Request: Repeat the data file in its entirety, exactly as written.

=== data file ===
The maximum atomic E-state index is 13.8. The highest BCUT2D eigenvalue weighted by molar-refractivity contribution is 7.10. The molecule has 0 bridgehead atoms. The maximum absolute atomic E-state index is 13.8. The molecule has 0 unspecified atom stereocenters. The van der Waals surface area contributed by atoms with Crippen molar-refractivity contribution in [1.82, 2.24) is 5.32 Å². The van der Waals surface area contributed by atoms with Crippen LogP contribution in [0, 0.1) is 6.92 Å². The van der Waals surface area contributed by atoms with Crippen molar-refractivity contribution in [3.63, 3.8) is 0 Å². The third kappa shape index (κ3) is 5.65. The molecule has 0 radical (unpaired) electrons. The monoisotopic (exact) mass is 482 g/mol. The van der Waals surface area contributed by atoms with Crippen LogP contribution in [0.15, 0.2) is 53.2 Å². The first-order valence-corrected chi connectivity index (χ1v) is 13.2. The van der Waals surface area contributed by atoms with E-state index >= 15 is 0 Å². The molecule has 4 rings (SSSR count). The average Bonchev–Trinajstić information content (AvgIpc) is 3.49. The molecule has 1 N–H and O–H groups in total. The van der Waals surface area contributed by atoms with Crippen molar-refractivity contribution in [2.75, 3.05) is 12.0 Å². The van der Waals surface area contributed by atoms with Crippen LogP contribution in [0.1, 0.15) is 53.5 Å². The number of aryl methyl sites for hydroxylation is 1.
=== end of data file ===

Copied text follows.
The maximum atomic E-state index is 13.8. The highest BCUT2D eigenvalue weighted by molar-refractivity contribution is 7.10. The molecule has 0 bridgehead atoms. The maximum absolute atomic E-state index is 13.8. The molecule has 0 unspecified atom stereocenters. The van der Waals surface area contributed by atoms with Crippen molar-refractivity contribution in [1.82, 2.24) is 5.32 Å². The van der Waals surface area contributed by atoms with Crippen LogP contribution in [0, 0.1) is 6.92 Å². The van der Waals surface area contributed by atoms with Crippen molar-refractivity contribution in [3.63, 3.8) is 0 Å². The third kappa shape index (κ3) is 5.65. The molecule has 0 radical (unpaired) electrons. The monoisotopic (exact) mass is 482 g/mol. The van der Waals surface area contributed by atoms with Crippen LogP contribution in [0.15, 0.2) is 53.2 Å². The first-order valence-corrected chi connectivity index (χ1v) is 13.2. The van der Waals surface area contributed by atoms with E-state index >= 15 is 0 Å². The molecule has 4 rings (SSSR count). The average Bonchev–Trinajstić information content (AvgIpc) is 3.49. The molecule has 1 N–H and O–H groups in total. The van der Waals surface area contributed by atoms with Crippen molar-refractivity contribution in [2.75, 3.05) is 12.0 Å². The van der Waals surface area contributed by atoms with Crippen LogP contribution in [0.1, 0.15) is 53.5 Å². The number of aryl methyl sites for hydroxylation is 1.